Hoyarex Skylight 1B filter

The Hoyarex Skylight 1B filter – cat number 011 – is one of the most valuable filters in the Hoyarex range, yet is often overlooked, because its not a special effect filter.
Hoyarex Skylight 1B filter
But this underused filter will do two things to ensure your photography improves.

Firstly, and most importantly, the filter is a lens protector. The Hoyarex system is made so that when a filter is placed in the back slot it removes any possibility of dust reaching the lens. So if the holder is left on with a filter inserted the lens wont get dust falling on the surface or scratches. The skylight is the obvious choice as it has no special effect value. It’s also one of the few filters in the Hoyarex range that’s made from glass so optically very good.
Hoyarex filter in to Holder
But the filter has another use. A skylight filter has a very slight pink tint that has a warming effect when shooting in hazy days, so landscapes can be photographed with slightly more clarity. skylight filter pink tint

Using the filter in the back slot near the lens means there still another slot free for a special effect filter when you want to add a graduated effect, sepia tone or spot for example.  Hoyarex holder screwed on lens  Photographyattic has the Hoyarex 011 Skylight 1B glass filter for sale here

Circular or Round filters?

Many new filter buyers are unsure whether to buy a round filter or one of the many square options.

system filters or round?

A round filter screws directly onto the front of your lens. A Square filter slides into a filter holder that has an adaptor ring matching the filter thread size of your lens.

There are a few advantages and disadvantages to consider.

The main advantage with a filter system, using a filter holder is that you only need one filter for a number of lenses. You just need to change the adaptor ring so the filter and holder will fit on to a different lens. Once you’ve bought the adaptor and ring system filters tend to be less expensive.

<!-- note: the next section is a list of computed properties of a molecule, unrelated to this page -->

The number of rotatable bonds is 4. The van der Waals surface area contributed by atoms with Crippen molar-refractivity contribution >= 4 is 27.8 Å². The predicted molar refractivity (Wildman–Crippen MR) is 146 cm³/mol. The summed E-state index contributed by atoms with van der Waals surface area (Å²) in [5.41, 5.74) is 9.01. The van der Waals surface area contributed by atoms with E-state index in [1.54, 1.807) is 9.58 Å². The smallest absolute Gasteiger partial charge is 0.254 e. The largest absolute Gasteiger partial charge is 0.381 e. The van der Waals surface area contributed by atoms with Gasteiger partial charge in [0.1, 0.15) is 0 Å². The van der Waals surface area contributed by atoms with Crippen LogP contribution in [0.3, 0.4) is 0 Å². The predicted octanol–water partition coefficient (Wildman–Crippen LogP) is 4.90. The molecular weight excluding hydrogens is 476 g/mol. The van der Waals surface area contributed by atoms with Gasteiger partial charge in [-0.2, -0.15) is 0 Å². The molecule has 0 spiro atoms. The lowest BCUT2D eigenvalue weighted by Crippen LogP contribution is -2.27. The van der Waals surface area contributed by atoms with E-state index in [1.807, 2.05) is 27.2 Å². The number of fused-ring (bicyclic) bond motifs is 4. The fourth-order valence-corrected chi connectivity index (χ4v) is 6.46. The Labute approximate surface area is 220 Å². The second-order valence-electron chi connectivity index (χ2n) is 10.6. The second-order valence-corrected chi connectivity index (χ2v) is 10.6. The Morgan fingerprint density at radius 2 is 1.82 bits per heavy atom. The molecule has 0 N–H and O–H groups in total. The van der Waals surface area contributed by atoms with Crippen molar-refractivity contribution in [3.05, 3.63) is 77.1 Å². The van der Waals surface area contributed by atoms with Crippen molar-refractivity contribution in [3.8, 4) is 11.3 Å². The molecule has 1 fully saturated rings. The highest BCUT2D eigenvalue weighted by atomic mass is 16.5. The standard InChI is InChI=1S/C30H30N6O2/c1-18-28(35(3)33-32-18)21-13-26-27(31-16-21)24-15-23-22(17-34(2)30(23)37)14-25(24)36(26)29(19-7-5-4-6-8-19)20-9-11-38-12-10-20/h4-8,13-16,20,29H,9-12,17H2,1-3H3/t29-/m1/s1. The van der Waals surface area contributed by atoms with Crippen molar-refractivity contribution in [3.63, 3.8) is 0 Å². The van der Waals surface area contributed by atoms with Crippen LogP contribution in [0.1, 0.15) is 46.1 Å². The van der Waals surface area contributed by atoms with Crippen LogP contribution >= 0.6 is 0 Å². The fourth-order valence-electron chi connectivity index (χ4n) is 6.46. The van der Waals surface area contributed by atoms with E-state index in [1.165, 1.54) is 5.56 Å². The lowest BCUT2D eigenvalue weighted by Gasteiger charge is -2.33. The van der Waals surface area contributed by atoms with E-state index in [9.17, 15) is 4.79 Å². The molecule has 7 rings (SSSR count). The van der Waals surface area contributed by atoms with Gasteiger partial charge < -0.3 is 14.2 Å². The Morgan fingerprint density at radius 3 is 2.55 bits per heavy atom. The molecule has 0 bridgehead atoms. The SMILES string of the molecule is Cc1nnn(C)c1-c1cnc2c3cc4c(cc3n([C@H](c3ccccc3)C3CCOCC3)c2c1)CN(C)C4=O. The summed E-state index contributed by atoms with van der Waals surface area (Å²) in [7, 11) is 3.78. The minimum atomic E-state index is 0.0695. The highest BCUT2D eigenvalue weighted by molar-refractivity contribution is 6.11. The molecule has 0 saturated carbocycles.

+ System Filters

This not only means it’s a lower cost when you have a selection of lenses, but you also save space. Imagine wanting five different filters and you have four lenses with different filter thread sizes. You’d need 20 filters in total! Well this is not exactly true as you can buy step up or step down rings to change the size of the lens’ filter thread.
+ System Filters

Screw in filters are often better quality. They’re usually made of glass and of the highest optical quality. Being glass they don’t scratch easily either, so are easier to clean without damage.
+ Round Filters

Screw in filters tend to take up less room as there’s no holder required. They are less protruding on a lens too so there’s less chance of vignetting (caused by the filter obstructing the corners of the frame).
+ Round Filters

The filter holder type of filter design usually means there’s a gap between the lens and the filter. This not only potentially reduces quality as light has more complicated path to follow, but also means the lens could be exposed to the elements more.
+ Round Filters

Although there are plenty of screw-in filter options you won’t get a wider range than a system filter, especially in the more creative options.
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Practicallity of use
If you intend using graduated filters you can’t beat the slot in system as you have the option to move the gradient up or down in the holder, whereas a screw in filter has the gradient fixed across the middle.
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Screw in filters stand you more chance of cross threading the filter on the lens thread. They are harder to remove if you over tighten too. While system filters need a two step process, so are slower at first while you have to attach the holder then slip the filter in. If, however you can put up with the extra bulk at the front of your lens and leave a filter holder attached the slip in type become far less fiddly.
+ System Filters  

If you decide to sell your filters square ones tend to fetch a better price on sites like ebay.
+ System Filters

There are many filters are for sale here:
Cokin A series,
Cokin P series,
Hoyarex System,
Cromatek System,
Round filters

Pro 4 Hood Guide

The Pro 4 Hood was a  unique design that allowed four effects filters to be loaded up and quickly flipped over the lens before taking a shot.

Each of the four flaps has a clip frame  to hold a Cokin A series or other 67mm square filter.

Benefit as well as speed is once the filters are in place you don’t have to handle them so they don’t get marked as easy.

The hood was popular with medium format wedding and portrait photographers, but can also be used on 35mm and digital cameras.

You can buy one here: Pro4 Hood along with various size adaptors.

Here’s a video of how the Pro 4 Hood works.